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Concern for My Soul

June 30, 2016

It has been said that the concern of the healing arts is one’s body; the concern of religions is one’s soul. But the word “soul” is the English translation of a variety of words in the Bible – words that point to real human experience that is beyond the words themselves. In a recent weekly essay, Bishop John Shelby Spong answered a questioner’s concern:

“I find human words “squishy” when trying to define topics which words cannot fully embrace. The Greeks used the word “soma” to refer to bodies, but they also used the word “sarx,” which got translated as “flesh.” The word “psyche” could mean mind, but the Greeks also used the word “nous” to refer to the mind. Psyche could also mean “soul.” The words are anything but precise.

“The Hebrew word “nephesh” is translated as “soul” or “spirit,” but it literally means breath. Ruach was the Hebrew word for “wind,” but it also meant “spirit”. So I don’t find it helpful just to assume that words convey a consistent message. Words are, however, all that human beings have to use, but in the non-scientific, inexact areas of human experience, they leave much to be desired.

“In my opinion, [religions – as well as] all the healing arts – have one primary goal, which is to make people whole. The sign of wholeness is not found in any particular religious formulation, but is an expression of a deeper level of self-acceptance, one that expresses itself in the ability to give yourself away in love to another. The word “grace,” so freely used in religious circles, means the recognition that we are ultimately not self-made people, but are dependent on another for both life and love, which for me are synonyms for God. Obviously the gift of life is given to us by our parents. Not as obvious, but equally true, is that we have to be loved into the ability to love. We cannot give away what we have not received. We are driven by our own biology to be survival-oriented and thus self-centered. The grace of love is the only thing that can lift us beyond our survival needs and enable us to live for others.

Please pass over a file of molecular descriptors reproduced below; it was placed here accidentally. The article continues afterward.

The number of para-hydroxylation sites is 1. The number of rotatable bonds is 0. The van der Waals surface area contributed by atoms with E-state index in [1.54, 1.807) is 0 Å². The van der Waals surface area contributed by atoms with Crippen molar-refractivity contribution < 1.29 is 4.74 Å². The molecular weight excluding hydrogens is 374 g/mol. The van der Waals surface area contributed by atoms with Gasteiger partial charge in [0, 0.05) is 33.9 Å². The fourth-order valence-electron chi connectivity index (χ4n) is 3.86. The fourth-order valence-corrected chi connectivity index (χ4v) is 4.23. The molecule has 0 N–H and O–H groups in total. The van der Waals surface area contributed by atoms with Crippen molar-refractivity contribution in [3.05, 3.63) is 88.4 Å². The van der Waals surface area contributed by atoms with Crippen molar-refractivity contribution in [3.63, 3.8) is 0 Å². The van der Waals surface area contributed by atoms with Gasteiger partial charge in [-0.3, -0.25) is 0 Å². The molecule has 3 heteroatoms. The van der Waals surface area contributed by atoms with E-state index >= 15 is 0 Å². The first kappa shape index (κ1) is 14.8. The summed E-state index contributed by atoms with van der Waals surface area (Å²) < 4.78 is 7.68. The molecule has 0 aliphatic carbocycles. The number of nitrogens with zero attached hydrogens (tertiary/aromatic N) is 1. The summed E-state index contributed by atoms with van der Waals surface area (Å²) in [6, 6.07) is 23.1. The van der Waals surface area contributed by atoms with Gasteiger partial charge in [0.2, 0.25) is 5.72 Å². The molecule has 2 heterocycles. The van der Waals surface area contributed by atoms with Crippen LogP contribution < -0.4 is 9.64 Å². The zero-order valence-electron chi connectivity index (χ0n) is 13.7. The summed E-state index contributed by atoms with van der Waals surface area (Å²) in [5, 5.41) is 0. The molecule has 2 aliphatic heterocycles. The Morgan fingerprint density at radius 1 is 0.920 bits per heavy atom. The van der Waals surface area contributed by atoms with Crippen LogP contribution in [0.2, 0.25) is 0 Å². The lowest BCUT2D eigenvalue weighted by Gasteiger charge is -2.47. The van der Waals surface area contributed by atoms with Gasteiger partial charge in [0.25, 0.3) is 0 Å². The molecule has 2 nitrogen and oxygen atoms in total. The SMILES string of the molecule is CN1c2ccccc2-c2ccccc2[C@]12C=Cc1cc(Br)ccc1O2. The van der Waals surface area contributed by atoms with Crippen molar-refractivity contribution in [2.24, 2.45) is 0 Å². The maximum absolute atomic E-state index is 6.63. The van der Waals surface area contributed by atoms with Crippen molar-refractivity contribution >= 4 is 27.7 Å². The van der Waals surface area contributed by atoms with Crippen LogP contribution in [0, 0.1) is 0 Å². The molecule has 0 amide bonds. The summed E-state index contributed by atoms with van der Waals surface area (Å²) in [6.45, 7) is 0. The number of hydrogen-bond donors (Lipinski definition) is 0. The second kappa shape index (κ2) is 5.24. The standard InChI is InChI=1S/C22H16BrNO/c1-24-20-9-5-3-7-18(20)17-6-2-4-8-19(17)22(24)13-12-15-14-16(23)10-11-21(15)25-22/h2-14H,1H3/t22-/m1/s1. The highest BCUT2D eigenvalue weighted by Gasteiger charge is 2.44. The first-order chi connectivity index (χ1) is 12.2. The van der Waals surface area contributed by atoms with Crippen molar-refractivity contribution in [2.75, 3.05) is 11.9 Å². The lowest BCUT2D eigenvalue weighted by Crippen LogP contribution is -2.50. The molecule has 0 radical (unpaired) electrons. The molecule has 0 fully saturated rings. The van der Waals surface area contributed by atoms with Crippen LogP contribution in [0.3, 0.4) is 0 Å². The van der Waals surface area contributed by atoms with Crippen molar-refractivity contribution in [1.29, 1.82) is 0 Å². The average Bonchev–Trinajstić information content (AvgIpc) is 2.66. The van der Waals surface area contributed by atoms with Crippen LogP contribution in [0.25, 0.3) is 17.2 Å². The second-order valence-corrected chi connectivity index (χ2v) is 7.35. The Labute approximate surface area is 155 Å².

“The healing disciplines deal with both the physical and mental distortions that have been passed on to us in the course of life. This fact should free us from moralizing, one of the favorite pastimes of religious people. Judgment is difficult, however, when we know that unloved people hurt others, that abused children are likely to turn into being abusive adults and that, in biblical language, “the sins of the fathers (and mothers) are passed on to the third and fourth generation.

‘[Our] task . . . is to bring wholeness to life. If using words like “soul” are helpful, that is fine; if not, [one should] feel free to abandon those words. Wholeness comes to our bodies, minds, spirits and souls in a variety of ways. The task of [a] would-be healer, [whether a minister or doctor or parent or teacher, or you or me] is to enable every person, no matter how badly he or she has been wounded by life, to find the courage to be all that he or she can be.”  [from , June 30, 2016]

Loren Bullock
June 30, 2016

From → Being Human, Beliefs

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